Working for birds in Africa

Mammals of Madagascar

Sat, 12/22/2012 - 00:06 -- abc_admin
Nick Garbutt. 1999. 320 pp, 57 colour and 12 black and white plates, numerous line drawings and distribution maps. Pica Press, The Banks, Nr Robertsbridge, East Sussex TN32 5JY. UK£30.
page 152

While serving as a showcase for the considerable photographic and artistic talents of its author, this book provides a fair overview of current knowledge on the mammals of Madagascar, with additional information on the island's biogeography, protected areas and their conservation.

The five indigenous mammalian orders occurring on Madagascar are treated in the species accounts (with subspecies treatment for the lemurs), which are subdivided into the following sections: measurements, description, distribution and behaviour. Where possible, (principally for the lemurs), sections on identification, habitat, population, threats and viewing are included. Distribution maps are presented for each species with delineation or separate maps to show the range of lemur subspecies. Attempts have been made to approximate species' actual ranges by combining distribution data with those available for forest cover.

Though the book is not a field guide, the identification sections and descriptions are sufficient for most species that can safely be distinguished in the field. In addition, the excellent colour photographs, which comprise the overwhelming majority of the plates, provide a useful reference. Difficult groups such as bats, small mammals and nocturnal lemurs present an identification challenge which is not fully met by this book, but it is not an identification manual.

The distribution sections and maps are reasonably good and the uncertainty concerning many species/ subspecies is ample illustration of the need for further work to be undertaken and/or published. However, uncertainty seems to have led to frequent speculation in the literature. Garbutt repeats references to a possible hybrid zone between Eulemur fulvus fulvus and E.f. albifrons which has persisted as a result of the fact that their range limits are unclear, thus may overlap and, if so, the two forms may hybridise. On this premise he goes on to state that 'conclusive identification in this zone is, therefore, difficult' and refers to animals observed in the Zahamena Nature Reserve as appearing to resemble the nominate race. While it is only prudent to counsel caution in such circumstances, no evidence of hybridisation is cited and animals resembling both forms have been observed in the Zahamena Nature Reserve. Local reports even suggest not only that both occur, but are separated (E.f.fulvus to the west and E.f. albifrons in the east) by a large river in the north-east corner of the reserve.

Whilst necessarily brief the behaviour sections are clear and present useful information such as activity patterns, group sizes, diet etc. Many species, particularly non-primates, are poorly known and thus detailed information is often not available.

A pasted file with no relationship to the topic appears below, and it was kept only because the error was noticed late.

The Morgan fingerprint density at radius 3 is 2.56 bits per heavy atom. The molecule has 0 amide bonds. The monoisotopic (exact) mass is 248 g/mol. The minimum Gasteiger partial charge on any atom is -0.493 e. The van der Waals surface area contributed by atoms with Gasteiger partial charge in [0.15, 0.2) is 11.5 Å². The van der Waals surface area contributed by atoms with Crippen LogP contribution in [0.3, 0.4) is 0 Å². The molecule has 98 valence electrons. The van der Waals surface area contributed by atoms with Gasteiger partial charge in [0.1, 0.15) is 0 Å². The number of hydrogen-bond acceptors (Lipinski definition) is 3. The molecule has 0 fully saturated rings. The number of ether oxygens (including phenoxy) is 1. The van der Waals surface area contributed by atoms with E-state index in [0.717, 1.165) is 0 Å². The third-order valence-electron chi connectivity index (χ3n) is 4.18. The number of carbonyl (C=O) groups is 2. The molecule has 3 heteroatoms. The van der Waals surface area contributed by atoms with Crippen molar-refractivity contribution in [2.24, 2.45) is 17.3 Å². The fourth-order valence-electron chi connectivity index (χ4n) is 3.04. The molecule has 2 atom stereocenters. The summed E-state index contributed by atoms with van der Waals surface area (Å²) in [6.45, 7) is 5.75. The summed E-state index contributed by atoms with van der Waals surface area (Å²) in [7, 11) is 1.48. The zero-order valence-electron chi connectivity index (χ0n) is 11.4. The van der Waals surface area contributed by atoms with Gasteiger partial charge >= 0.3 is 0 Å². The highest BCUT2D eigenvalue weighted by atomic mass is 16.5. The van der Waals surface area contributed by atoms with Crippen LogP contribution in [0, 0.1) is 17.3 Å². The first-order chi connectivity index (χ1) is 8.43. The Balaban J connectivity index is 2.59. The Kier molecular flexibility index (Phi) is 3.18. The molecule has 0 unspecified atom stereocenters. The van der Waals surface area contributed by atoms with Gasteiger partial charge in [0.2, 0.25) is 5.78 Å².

Where included, the sections on habitat, population and threats are useful, and again highlight the need for further research. It is disturbing to find how little is known about the population status of many species/ subspecies and the threats facing them.

The sections on viewing are a very good idea, recommending localities for particular species and giving brief details of sites, the need for guides etc. A subsection under Conservation and Protected Areas lists Top Mammal watching Sites giving brief details of access, facilities etc.

A delicately executed and splendid collection of line drawings adds to the superb photographs, and quality reproduction, to make this a very attractive book. The text is well written, concise and more than adequate for the general visitor/ natural historian. For the more serious researcher, the Mammals of Madagascar represents the first synthesis of available literature on the subject and as such will prove extremely useful. However, one particularly useful feature, the bibliography, is not well designed. While numerous references have been utilised they are not cited in the text accounts and are grouped in the bibliography under subheadings organised along taxonomic lines. This is at best clumsy and at worst can make it difficult to identify particular references with certainty. Given that the book's first stated aim is to 'provide a thorough and up to date review of current knowledge relating to Madagascar's mammals, this arrangement seems particularly unsatisfactory. Both stated aims, the second being 'to provide a practical synopsis for visitors', would have benefited from some treatment of the marine mammals occurring in Malagasy waters. However these are minor complaints, and I would recommend this book to anyone with more than a passing interest in the island's mammals.

Tim Marlow

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